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No Gun Ri: A Military History of the Korean War Incident (review)

From: The Journal of Military History
Volume 67, Number 2, April 2003
pp. 622-623 | 10.1353/jmh.2003.0143

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The Journal of Military History 67.2 (2003) 622-623

No Gun Ri: A Military History of the Korean War Incident. By Robert L. Bateman. Mechanicsburg, PA: Stackpole Books, 2002. ISBN 0-8117-1763-1. Maps. Photographs. Appendix. Notes. Bibliography. Index. Pp. xvii, 302. $22.95.

American soldiers committed atrocities during the Korean War, but not at No Gun Ri. In this study, Robert L. Bateman, a retired U.S. Army officer and fellow at the Center for Strategic and International Studies, presents evidence discrediting the Associated Press (AP) story printed in December 1999 that quoted veterans of the 2nd Battalion, 7th Cavalry Regiment, who confirmed South Korean accounts that on 26 July 1950, American soldiers ordered an aerial strafing that killed 100 refugees and then fired for three days into a tunnel where survivors had fled, resulting in 300 more deaths. These eyewitnesses, Bateman argues, were recalling "a collage of several different events" (p. 127) to gain part of $400 million in reparations. His carefully argued recreation describes how American GIs fired in self-defense on 75 to 100 refugees after misdirected mortar rounds to halt their advance landed among the group, causing "around twenty-five dead, with at least that many wounded. Among those deaths were at least two armed South Korean communist guerillas who made the very bad mistake of opening fire on American soldiers" (p. 130).

Readers interested in the AP story will find it reprinted in the text, and the U.S. government report on the incident appears in the appendix. Bateman relies heavily on interviews with veterans, supplementing the results with meticulous research in government documents, his military experience, and common sense. He begins with an inexact explanation of Korean domestic politics after 1945, but accurately describes how No Gun Ri was at the center of "a sporadic and bloody guerilla war" (p. 11). U.S. occupation forces in Japan were unprepared for combat and after deployment to Korea quickly came to fear refugees suspected of either being Communist guerrillas or enemy infiltrators. News of executed GIs intensified "a building sense of panic" (p. 83) that on 25 July contributed to the 2nd Battalion's chaotic "cascade to the rear, towards No Gun Ri" (p. 98). Only three U.S. soldiers recollected the massacre the next day, but Bateman uses morning reports to prove that none were there. He fingers Edward Daily as perpetrator of the hoax, documenting how this fake war hero was a mechanic who did not join the 2nd Battalion until 1951.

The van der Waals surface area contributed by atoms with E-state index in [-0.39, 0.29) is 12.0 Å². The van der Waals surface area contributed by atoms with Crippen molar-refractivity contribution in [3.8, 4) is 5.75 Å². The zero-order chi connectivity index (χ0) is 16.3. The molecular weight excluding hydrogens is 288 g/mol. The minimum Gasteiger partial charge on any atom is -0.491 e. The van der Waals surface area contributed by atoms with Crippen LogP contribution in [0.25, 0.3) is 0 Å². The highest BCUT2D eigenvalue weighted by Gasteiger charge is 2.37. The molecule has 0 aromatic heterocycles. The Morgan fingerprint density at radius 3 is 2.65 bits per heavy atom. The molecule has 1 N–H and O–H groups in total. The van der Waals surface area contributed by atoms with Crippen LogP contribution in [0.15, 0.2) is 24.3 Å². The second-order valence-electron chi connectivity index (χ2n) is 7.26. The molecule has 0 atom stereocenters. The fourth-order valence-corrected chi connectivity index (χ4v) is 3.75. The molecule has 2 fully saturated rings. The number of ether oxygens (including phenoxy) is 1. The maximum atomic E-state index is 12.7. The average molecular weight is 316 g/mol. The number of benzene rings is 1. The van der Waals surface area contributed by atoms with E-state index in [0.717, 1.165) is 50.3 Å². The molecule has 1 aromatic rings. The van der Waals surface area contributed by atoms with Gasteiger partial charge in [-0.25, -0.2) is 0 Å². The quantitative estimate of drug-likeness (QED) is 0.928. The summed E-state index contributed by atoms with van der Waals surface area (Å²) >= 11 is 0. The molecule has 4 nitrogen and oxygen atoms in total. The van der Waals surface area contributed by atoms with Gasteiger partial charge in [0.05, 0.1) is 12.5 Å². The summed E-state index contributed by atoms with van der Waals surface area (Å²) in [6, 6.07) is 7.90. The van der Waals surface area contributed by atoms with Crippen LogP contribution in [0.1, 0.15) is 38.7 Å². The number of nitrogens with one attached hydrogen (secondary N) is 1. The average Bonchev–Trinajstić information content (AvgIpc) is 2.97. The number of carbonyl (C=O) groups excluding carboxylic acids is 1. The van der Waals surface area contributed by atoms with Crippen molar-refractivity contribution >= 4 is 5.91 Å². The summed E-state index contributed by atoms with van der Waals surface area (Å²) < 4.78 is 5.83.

Bateman skillfully uses photos, forensics, and numbers to make his case, but he often is overly detailed and tutorial. His conviction that the AP "chose to present only the information that fit its thesis" (p. 198) and win the Pulitzer Prize fuels the controlled anger that energizes this account. An "antimilitary editorial environment" (p. 170), he claims, led to false charges that U.S. soldiers had received orders to fire on civilians. Publicly confronted with the truth, the AP refused to admit guilt because doing so "might impinge upon the quality of its reporting or damage its reputation" (p. 167). Bateman portrays American soldiers as victims who "did not know of the brutal and bloody repression that the South Korean army and national police had waged against these same villagers . . . for years before the arrival of the U.S. Army" (p. 66). His judgment that "the shootings at No Gun Ri were the inevitable by-product of poor training, poor communication, and inadequate readiness for war" (p. xiii) ignores, however, the role that racism and condescension played in motivating the misbehavior of U.S. soldiers in this "different kind of war" (p. 83).

 

James I. Matray
California State University at Chico
Chico, California

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